Fauci Calls COVID Vaccine Approval 'Bittersweet' as Record-Breaking Deaths Reported

While news about the COVID-19 vaccine being distributed and administered has been much needed, it comes as hundreds of thousands of people have died and hospitals are stretched thin with patients—all of which is making for a "bittersweet" moment, Dr. Anthony Fauci, director of the National Institute of Allergy and Infectious Diseases (NIAID), said.

Health care workers across the country are receiving the Pfizer vaccine for the new coronavirus, and an FDA committee endorsed the approval of an emergency use authorization for a second vaccine from Moderna. But clouding the bright news this week about the vaccinations have been record-breaking numbers of daily cases and deaths.

"We're sitting here talking about vaccines, which is such a positive thing, but all of this is sort of bittersweet because ... as we're moving ahead with what will ultimately be the answer and the final solution to this, we're living through very, very difficult times," Fauci told the Today show on Friday.

On Wednesday, more than 3,600 people have died from coronavirus, and there were over 247,000 new infections, higher than any previous day in the pandemic.

As of Friday, America had reported more than 17 million COVID cases, vastly higher than any other country, with over 310,000 deaths.

anthony fauci vaccine bittersweet
Dr. Anthony Fauci, director of the National Institute of Allergy and Infectious Diseases, said news about vaccines being distributed is "bittersweet" because it comes as America remains in a "very, very difficult time." Fauci speaks during a White House Coronavirus Task Force press briefing in the James Brady Press Briefing Room at the White House on November 19 in Washington, D.C. Tasos Katopodis/Getty

Despite the fatigue people may be feeling from living under pandemic-era restrictions and recommendations for the last nine months, Fauci stressed the importance of not allowing the vaccine to give them a false sense of security as the country remains in a "serious situation."

Since the vaccine alone isn't enough to protect people, the top infectious disease expert urged people to remain diligent in following public health practices that officials have been touting for months.

"We can't just say there's a vaccine on the horizon so let's forget about everything else," Fauci said. "We're in a difficult situation so we've got to do both."

A week after Pfizer received an emergency use authorization (EUA), the FDA is on its way to giving the go-ahead for the Moderna candidate. The National Institute of Health, which the NIAID falls under, oversaw Moderna's vaccine trials.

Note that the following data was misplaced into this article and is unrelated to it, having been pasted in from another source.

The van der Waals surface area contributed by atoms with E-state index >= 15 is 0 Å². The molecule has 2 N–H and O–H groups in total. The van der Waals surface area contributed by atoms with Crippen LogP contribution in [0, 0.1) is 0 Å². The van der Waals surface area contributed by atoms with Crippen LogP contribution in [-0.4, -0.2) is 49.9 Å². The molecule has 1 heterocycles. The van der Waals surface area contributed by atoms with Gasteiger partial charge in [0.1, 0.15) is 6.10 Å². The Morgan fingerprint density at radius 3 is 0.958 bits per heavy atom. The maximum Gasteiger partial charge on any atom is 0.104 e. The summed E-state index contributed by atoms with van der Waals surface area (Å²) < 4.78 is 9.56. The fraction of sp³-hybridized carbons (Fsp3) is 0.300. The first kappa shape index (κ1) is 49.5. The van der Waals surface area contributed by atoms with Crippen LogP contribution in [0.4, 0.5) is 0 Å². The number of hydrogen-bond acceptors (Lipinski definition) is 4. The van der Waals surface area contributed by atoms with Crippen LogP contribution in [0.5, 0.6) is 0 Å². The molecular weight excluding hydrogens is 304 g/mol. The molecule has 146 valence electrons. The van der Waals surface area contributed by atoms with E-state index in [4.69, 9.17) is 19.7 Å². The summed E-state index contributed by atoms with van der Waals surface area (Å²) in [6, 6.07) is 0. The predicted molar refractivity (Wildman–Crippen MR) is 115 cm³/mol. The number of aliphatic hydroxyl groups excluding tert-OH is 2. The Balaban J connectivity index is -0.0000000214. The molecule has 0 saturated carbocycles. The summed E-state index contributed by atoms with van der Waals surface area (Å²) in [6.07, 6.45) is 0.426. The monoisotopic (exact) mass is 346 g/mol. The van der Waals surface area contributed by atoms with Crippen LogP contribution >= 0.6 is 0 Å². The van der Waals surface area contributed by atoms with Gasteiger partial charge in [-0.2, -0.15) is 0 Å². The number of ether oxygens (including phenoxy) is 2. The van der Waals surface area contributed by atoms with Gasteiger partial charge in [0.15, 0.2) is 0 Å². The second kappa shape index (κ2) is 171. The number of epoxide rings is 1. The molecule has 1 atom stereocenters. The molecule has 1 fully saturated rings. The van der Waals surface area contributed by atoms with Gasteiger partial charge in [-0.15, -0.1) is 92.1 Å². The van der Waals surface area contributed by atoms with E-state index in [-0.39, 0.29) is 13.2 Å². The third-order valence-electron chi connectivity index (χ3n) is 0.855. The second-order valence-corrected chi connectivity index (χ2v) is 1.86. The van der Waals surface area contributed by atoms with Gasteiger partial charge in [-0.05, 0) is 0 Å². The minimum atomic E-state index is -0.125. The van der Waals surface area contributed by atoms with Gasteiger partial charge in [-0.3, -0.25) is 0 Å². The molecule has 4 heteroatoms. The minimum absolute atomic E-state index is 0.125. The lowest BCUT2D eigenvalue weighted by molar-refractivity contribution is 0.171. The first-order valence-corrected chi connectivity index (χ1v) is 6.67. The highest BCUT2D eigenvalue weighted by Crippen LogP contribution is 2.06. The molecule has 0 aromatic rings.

Fauci told Today that Americans would likely start to receive the inoculation in the "early part of next week." He has long hoped that multiple vaccine candidates would prove viable because the more vaccines there are, the broader the access.

Along with health care workers, prominent government officials are receiving their vaccines, starting with Vice President Mike Pence and second lady Karen Pence. The two were vaccinated on camera in the hopes of persuading the general public to get on board with inoculations.

About one-third of Americans aren't interested in being vaccinated against COVID-19, but public opinion appears to be shifting. In an August/September poll from the Kaiser Family Foundation, 63 percent of people said they would get a vaccine. That number increased to 71 percent in a late November/early December poll that was released on Tuesday.

"The FDA's review process means that all Americans can trust and be confident in vaccines—not just COVID-19 vaccines, but all vaccines reviewed by the FDA and available in the United States," Peter Marks, director of the FDA's Center for Biologics Evaluation and Research, said in a Saturday briefing.

Moderna's vaccine protects against both infection and clinical disease, meaning it can prevent a person from becoming ill, as well as passing it to another person. This is the "ultimate goal" of a vaccine, Fauci said.

The NIH hasn't received their supply of the vaccine yet, according to Fauci, but he hopes it'll be in the next couple of days.